We would like to thank the following companies for supplying and supporting us with our test system hardware and equipment: Intel, ASUS, MSI, Western Digital, MemoRight and Corsair.
We've got a bunch of Z87 boards in our graphs today. One of the main things we want to know is how the H87 performs against the Z87 chipset from an out of the box performance perspective. Saying that we've got the recently looked at Super Micro C7Z87-OCE, alongside the ASRock Z87 OC Formula and GIGABTYE Z87X-OC.
Along with these boards we've also got the MSI Z77A-GD65 Gaming and GIGABYTE X79S-UP5-WIFI for comparison.
One of the biggest differences between the H87 and Z87 chipset is that officially the H87 doesn't really offer anything in terms of overclocking abilities. Generally speaking, you should only be able to adjust the BCLK of the CPU. Since the introduction of the chipset, though, we have seen companies figure out a way to bring multiplier overclocking to the table.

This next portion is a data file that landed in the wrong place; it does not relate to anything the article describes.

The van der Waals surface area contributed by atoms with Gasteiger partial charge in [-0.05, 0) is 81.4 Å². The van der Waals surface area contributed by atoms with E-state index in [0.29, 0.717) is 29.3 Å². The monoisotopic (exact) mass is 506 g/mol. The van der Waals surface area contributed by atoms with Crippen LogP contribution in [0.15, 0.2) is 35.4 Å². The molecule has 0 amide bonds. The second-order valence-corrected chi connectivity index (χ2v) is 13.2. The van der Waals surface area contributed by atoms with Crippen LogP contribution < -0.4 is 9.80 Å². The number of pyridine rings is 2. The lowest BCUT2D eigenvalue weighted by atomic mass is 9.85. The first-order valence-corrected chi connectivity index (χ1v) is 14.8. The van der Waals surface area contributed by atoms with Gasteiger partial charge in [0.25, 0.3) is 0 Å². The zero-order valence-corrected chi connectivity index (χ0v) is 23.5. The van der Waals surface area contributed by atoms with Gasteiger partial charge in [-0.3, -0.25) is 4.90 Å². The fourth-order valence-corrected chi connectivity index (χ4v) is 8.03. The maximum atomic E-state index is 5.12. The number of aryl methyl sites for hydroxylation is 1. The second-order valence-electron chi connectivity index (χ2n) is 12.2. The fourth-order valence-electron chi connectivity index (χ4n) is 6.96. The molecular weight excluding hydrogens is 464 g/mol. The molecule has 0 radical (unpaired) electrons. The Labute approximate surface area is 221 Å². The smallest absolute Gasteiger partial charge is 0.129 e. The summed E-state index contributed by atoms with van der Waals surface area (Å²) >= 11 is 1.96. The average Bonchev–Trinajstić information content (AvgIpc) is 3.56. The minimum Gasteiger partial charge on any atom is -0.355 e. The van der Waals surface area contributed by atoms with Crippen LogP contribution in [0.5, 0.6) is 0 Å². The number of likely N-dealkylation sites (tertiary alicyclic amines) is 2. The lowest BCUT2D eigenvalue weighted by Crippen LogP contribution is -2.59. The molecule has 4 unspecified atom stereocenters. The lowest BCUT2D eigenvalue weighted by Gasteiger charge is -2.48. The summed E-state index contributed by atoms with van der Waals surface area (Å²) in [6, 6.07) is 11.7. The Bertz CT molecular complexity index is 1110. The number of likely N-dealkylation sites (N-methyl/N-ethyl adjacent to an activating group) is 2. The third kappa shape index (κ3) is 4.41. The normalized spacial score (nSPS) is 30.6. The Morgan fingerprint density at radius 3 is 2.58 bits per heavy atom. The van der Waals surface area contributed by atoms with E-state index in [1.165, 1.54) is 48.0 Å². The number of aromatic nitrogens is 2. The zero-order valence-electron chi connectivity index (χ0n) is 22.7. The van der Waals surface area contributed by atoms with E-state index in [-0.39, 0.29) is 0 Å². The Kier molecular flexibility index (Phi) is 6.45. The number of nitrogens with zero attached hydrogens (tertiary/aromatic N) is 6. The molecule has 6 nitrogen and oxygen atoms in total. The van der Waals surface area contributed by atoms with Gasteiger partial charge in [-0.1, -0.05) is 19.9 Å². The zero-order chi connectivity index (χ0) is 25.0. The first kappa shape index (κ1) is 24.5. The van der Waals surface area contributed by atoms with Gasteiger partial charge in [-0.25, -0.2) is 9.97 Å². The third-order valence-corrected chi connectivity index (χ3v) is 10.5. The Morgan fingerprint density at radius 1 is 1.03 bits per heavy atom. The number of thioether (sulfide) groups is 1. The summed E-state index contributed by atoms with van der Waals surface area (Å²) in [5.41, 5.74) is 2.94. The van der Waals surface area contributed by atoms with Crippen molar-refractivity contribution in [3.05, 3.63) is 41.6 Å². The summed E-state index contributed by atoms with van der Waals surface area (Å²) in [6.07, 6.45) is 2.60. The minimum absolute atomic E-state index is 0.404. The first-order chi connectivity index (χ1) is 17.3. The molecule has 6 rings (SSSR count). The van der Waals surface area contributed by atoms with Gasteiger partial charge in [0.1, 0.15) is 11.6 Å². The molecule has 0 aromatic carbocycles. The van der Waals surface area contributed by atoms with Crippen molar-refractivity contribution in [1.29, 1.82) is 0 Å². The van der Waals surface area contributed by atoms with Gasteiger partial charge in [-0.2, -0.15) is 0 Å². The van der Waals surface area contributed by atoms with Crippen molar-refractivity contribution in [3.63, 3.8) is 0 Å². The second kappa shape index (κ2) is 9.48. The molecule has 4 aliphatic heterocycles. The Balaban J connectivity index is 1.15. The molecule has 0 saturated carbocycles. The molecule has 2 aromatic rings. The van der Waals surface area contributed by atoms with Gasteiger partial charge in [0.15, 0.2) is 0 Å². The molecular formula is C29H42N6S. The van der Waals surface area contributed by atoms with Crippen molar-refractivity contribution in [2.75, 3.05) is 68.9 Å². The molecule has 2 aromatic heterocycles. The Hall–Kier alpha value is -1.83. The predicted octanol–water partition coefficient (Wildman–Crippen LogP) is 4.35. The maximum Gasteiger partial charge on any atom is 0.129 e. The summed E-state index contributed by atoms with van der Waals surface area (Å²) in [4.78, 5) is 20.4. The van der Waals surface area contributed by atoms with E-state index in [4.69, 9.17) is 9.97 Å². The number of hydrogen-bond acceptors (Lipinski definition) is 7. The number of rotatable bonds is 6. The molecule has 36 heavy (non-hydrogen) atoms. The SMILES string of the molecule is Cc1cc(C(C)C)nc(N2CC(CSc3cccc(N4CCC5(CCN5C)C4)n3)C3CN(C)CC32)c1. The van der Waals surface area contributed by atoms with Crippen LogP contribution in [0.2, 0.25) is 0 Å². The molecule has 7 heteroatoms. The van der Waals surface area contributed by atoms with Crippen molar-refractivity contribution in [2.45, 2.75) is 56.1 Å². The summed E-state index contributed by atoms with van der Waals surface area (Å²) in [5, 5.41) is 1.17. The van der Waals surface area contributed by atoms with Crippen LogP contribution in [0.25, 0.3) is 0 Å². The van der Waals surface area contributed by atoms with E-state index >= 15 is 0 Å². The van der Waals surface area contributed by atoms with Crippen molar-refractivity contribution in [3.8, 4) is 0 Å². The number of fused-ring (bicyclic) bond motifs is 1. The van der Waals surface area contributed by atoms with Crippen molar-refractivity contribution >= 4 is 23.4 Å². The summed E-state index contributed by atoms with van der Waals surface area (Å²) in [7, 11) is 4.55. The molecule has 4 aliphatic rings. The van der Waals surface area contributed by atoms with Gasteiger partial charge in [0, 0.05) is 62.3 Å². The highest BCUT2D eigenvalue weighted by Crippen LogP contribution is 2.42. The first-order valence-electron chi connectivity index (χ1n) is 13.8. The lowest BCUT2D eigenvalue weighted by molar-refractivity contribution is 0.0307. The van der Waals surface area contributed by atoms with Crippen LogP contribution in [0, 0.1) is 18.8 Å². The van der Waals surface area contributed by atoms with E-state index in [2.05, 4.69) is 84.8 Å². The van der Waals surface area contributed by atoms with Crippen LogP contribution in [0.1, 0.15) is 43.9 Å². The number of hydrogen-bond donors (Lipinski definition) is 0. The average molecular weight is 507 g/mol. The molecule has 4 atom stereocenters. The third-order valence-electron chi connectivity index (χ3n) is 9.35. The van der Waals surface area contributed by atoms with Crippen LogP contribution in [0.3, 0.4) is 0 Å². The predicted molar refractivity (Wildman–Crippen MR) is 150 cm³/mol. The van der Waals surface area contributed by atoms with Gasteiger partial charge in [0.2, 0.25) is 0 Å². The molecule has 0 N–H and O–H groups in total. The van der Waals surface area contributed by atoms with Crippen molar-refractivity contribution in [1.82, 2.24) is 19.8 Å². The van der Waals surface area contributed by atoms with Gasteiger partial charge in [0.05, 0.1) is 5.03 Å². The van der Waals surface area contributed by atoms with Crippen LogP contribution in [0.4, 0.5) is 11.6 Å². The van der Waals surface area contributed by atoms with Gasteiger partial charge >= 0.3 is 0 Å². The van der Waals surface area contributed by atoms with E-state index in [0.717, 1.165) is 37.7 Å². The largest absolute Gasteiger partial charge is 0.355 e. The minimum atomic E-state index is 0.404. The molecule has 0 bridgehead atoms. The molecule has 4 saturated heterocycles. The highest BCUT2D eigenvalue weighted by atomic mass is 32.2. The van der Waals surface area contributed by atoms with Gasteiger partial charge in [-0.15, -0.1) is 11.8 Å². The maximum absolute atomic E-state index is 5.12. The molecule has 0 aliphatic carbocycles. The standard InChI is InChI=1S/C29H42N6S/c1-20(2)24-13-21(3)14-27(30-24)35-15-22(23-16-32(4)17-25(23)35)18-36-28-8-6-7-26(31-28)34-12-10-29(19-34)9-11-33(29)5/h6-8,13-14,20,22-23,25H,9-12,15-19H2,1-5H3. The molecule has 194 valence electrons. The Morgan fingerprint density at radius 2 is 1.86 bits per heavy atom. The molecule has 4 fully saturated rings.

We adjusted the voltage and then proceeded to adjust the multiplier to 49x, which tends to be the limit of this CPU. We got into Windows with no problem and then proceeded to do a MediaEspresso encode. Completing with no issue, we knew that we had pretty much found the overclock we would achieve today.
Nonetheless, we did head back into the BIOS to see if we could get anything more out of the setup, but as we expected, we didn't have any luck. With everything up and running, we finally finished off with a 4898.51MHz overclock or 4.9GHz as illustrated in our graphs today.
Saying all this, though, it's important to remember that the multiplier overclocking ability is something that Intel are working on removing as it does hamper the reason to buy a Z series chipset a little, especially when using just one video card. Do keep in mind that these levels of overclockability may not always be attainable in the future.